He applied the "Page 99 Test" to his new book, Battle Hymns: The Power and Popularity of Music in the Civil War, and reported the following:
From Page 98:Learn more about Battle Hymns at the University of North Carolina Press website, and visit the Battle Hymns Facebook page.
No wartime event inspired a greater number of political songs than the northern presidential election of 1864. This fierce affair pit Lincoln, emancipation, and the Republicans against George McClellan and the peace Democrats - sometimes called Copperheads. Campaign music had become less effective in the 1850s, but it returned to center stage in 1864 because of the intense opinions and emotions generated by the war. Although many of these songs seem trite or laughable, they helped cement the public persona of each candidate and explored the issues of the war in an accessible way.I suppose my book fails the Page 99 Test because the eponymous page mostly features an illustration but I'll bend the rules and discuss this paragraph from page 98 instead.
The introduction to my discussion of music’s role in the election of 1864 encapsulates many of the book's central themes. Both Democrats and Republicans understood that music was an extremely effective way to share their party's ideas and influence listeners. Democrats tended to focus on race and emancipation in their songs because these issues provided the starkest contrast with Republicans. On the other hand, Abraham Lincoln's supporters crafted fewer original songs. Instead, they leaned heavily on already popular tunes that supported Republican positions, especially "The Battle Cry of Freedom" and "John Brown's Body."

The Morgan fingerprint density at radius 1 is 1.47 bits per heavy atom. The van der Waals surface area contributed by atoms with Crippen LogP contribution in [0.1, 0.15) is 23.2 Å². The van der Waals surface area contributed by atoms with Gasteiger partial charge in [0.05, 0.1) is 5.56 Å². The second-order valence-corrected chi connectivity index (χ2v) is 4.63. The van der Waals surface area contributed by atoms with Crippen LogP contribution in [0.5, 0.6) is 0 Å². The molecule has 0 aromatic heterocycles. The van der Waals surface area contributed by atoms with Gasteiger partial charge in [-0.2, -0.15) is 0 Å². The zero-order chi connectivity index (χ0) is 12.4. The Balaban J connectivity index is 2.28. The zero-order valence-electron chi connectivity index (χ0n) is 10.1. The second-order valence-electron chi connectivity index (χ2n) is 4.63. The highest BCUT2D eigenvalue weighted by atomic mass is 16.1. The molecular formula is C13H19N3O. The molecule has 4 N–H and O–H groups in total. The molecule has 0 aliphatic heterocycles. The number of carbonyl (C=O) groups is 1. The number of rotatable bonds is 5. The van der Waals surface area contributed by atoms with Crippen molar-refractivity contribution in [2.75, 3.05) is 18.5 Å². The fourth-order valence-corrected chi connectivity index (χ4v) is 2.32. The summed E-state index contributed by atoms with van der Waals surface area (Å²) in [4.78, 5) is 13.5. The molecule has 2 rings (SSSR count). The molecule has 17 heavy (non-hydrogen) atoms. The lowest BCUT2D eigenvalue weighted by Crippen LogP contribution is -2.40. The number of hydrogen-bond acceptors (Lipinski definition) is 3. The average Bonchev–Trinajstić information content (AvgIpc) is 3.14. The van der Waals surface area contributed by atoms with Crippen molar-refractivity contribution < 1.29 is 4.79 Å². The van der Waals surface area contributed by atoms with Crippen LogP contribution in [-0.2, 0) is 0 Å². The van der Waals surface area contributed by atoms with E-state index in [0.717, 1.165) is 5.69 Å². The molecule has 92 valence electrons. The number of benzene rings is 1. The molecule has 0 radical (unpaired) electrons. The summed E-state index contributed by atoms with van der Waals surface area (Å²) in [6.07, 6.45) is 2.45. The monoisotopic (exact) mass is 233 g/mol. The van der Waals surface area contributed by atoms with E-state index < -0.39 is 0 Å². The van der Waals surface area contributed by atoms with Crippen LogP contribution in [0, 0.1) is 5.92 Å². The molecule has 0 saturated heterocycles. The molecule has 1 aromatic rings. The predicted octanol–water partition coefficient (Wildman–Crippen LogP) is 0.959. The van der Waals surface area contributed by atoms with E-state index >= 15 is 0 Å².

By using music to express their views of the war and shape the opinions of their listeners, Republicans and Democrats participated in a phenomenon that took place in every facet of American society. During the Civil War, music was one of the best ways to spread ideas quickly and effectively - and both northerners and southerners did not hesitate to do so. As a result, the war inspired a veritable flood of professional and amateur music that was used by a variety of Americans in a variety of ways.
Those songs that captured the public's attention early in the war achieved incredible popularity and remained favourites for years, especially those with political overtones such as “Dixie” and “John Brown’s Body.” However, without radio to provide definitive renditions of these pieces, revision and interpretation never ceased. Americans did not just appropriate songs to their specific causes but frequently revised and recast them to better suit their sentiments. One of the war's most enduring pieces, "The Battle Hymn of the Republic," was a result of this process; as Julia Ward Howe refashioned "John Brown's Body" to better fit her ideal vision of the northern cause. Democrats and Republicans made heavy use of music in 1864 precisely because it had been used so well and so often during the previous three years of war.